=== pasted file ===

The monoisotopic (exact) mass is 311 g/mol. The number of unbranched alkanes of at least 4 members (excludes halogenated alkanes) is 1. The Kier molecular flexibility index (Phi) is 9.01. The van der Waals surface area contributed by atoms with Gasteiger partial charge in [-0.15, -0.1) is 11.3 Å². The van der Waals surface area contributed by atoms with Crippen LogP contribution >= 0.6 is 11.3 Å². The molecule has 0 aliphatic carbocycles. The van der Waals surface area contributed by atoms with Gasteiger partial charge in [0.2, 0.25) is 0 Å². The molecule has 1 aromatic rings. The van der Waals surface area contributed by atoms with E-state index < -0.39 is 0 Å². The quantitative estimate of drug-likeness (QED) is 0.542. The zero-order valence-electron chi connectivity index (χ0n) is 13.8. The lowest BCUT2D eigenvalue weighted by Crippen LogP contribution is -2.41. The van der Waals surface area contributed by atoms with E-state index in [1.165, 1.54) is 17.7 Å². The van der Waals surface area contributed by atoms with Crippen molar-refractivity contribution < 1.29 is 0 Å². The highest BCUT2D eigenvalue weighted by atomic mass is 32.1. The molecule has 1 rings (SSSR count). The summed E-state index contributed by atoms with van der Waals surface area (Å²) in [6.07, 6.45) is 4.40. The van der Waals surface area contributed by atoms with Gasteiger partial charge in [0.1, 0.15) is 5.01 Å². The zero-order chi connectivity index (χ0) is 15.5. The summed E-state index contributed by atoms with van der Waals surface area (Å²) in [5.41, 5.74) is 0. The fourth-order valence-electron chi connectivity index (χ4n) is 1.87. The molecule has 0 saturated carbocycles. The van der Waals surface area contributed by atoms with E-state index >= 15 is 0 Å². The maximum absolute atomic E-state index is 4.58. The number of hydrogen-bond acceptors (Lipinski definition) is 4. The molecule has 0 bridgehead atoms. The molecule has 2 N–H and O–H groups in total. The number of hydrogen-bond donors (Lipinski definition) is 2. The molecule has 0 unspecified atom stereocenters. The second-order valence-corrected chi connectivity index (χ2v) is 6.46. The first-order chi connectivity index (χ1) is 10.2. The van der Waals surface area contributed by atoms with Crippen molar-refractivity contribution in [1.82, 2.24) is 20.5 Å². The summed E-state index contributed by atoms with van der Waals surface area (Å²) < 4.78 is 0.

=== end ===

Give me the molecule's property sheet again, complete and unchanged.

The monoisotopic (exact) mass is 311 g/mol. The number of unbranched alkanes of at least 4 members (excludes halogenated alkanes) is 1. The Kier molecular flexibility index (Phi) is 9.01. The van der Waals surface area contributed by atoms with Gasteiger partial charge in [-0.15, -0.1) is 11.3 Å². The van der Waals surface area contributed by atoms with Crippen LogP contribution >= 0.6 is 11.3 Å². The molecule has 0 aliphatic carbocycles. The van der Waals surface area contributed by atoms with Gasteiger partial charge in [0.2, 0.25) is 0 Å². The molecule has 1 aromatic rings. The van der Waals surface area contributed by atoms with E-state index < -0.39 is 0 Å². The quantitative estimate of drug-likeness (QED) is 0.542. The zero-order valence-electron chi connectivity index (χ0n) is 13.8. The lowest BCUT2D eigenvalue weighted by Crippen LogP contribution is -2.41. The van der Waals surface area contributed by atoms with E-state index in [1.165, 1.54) is 17.7 Å². The van der Waals surface area contributed by atoms with Crippen molar-refractivity contribution < 1.29 is 0 Å². The highest BCUT2D eigenvalue weighted by atomic mass is 32.1. The molecule has 1 rings (SSSR count). The summed E-state index contributed by atoms with van der Waals surface area (Å²) in [6.07, 6.45) is 4.40. The van der Waals surface area contributed by atoms with Gasteiger partial charge in [0.1, 0.15) is 5.01 Å². The zero-order chi connectivity index (χ0) is 15.5. The summed E-state index contributed by atoms with van der Waals surface area (Å²) in [5.41, 5.74) is 0. The fourth-order valence-electron chi connectivity index (χ4n) is 1.87. The molecule has 0 saturated carbocycles. The van der Waals surface area contributed by atoms with E-state index >= 15 is 0 Å². The maximum absolute atomic E-state index is 4.58. The number of hydrogen-bond acceptors (Lipinski definition) is 4. The molecule has 0 bridgehead atoms. The molecule has 2 N–H and O–H groups in total. The number of hydrogen-bond donors (Lipinski definition) is 2. The molecule has 0 unspecified atom stereocenters. The second-order valence-corrected chi connectivity index (χ2v) is 6.46. The first-order chi connectivity index (χ1) is 10.2. The van der Waals surface area contributed by atoms with Crippen molar-refractivity contribution in [1.82, 2.24) is 20.5 Å². The summed E-state index contributed by atoms with van der Waals surface area (Å²) < 4.78 is 0.